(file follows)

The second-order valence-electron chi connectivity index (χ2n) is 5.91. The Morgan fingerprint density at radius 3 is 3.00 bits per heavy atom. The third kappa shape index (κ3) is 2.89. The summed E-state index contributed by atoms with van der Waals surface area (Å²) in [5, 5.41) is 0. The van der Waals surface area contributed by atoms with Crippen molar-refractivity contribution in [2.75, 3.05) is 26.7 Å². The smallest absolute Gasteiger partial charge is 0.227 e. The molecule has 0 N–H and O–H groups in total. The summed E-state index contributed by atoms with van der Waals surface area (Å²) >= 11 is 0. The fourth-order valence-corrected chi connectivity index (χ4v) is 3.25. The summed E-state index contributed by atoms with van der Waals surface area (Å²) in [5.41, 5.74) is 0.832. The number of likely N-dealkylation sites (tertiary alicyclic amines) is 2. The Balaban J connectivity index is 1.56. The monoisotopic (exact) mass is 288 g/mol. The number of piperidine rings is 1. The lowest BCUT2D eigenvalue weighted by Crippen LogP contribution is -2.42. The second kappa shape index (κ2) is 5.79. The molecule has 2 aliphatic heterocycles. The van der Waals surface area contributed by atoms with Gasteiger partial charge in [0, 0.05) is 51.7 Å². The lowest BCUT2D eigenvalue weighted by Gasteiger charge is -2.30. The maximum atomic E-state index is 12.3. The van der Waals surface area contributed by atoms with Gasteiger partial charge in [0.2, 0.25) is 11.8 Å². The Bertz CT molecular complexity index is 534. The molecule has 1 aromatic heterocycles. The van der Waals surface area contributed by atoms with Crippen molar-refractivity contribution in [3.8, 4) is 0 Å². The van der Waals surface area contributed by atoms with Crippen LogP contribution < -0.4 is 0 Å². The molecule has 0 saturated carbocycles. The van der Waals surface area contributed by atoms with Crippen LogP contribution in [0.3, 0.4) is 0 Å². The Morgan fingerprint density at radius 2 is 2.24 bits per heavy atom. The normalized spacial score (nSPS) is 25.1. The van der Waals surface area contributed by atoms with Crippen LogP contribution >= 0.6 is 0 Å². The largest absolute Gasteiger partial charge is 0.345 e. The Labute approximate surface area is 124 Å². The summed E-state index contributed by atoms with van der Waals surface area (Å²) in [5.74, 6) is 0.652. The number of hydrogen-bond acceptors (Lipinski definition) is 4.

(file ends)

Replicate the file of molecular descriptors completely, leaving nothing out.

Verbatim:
The second-order valence-electron chi connectivity index (χ2n) is 5.91. The Morgan fingerprint density at radius 3 is 3.00 bits per heavy atom. The third kappa shape index (κ3) is 2.89. The summed E-state index contributed by atoms with van der Waals surface area (Å²) in [5, 5.41) is 0. The van der Waals surface area contributed by atoms with Crippen molar-refractivity contribution in [2.75, 3.05) is 26.7 Å². The smallest absolute Gasteiger partial charge is 0.227 e. The molecule has 0 N–H and O–H groups in total. The summed E-state index contributed by atoms with van der Waals surface area (Å²) >= 11 is 0. The fourth-order valence-corrected chi connectivity index (χ4v) is 3.25. The summed E-state index contributed by atoms with van der Waals surface area (Å²) in [5.41, 5.74) is 0.832. The number of likely N-dealkylation sites (tertiary alicyclic amines) is 2. The Balaban J connectivity index is 1.56. The monoisotopic (exact) mass is 288 g/mol. The number of piperidine rings is 1. The lowest BCUT2D eigenvalue weighted by Crippen LogP contribution is -2.42. The second kappa shape index (κ2) is 5.79. The molecule has 2 aliphatic heterocycles. The van der Waals surface area contributed by atoms with Gasteiger partial charge in [0, 0.05) is 51.7 Å². The lowest BCUT2D eigenvalue weighted by Gasteiger charge is -2.30. The maximum atomic E-state index is 12.3. The van der Waals surface area contributed by atoms with Gasteiger partial charge in [0.2, 0.25) is 11.8 Å². The Bertz CT molecular complexity index is 534. The molecule has 1 aromatic heterocycles. The van der Waals surface area contributed by atoms with Crippen molar-refractivity contribution in [3.8, 4) is 0 Å². The van der Waals surface area contributed by atoms with Crippen LogP contribution < -0.4 is 0 Å². The molecule has 0 saturated carbocycles. The van der Waals surface area contributed by atoms with Crippen LogP contribution in [0.3, 0.4) is 0 Å². The Morgan fingerprint density at radius 2 is 2.24 bits per heavy atom. The normalized spacial score (nSPS) is 25.1. The van der Waals surface area contributed by atoms with Crippen LogP contribution >= 0.6 is 0 Å². The largest absolute Gasteiger partial charge is 0.345 e. The Labute approximate surface area is 124 Å². The summed E-state index contributed by atoms with van der Waals surface area (Å²) in [5.74, 6) is 0.652. The number of hydrogen-bond acceptors (Lipinski definition) is 4.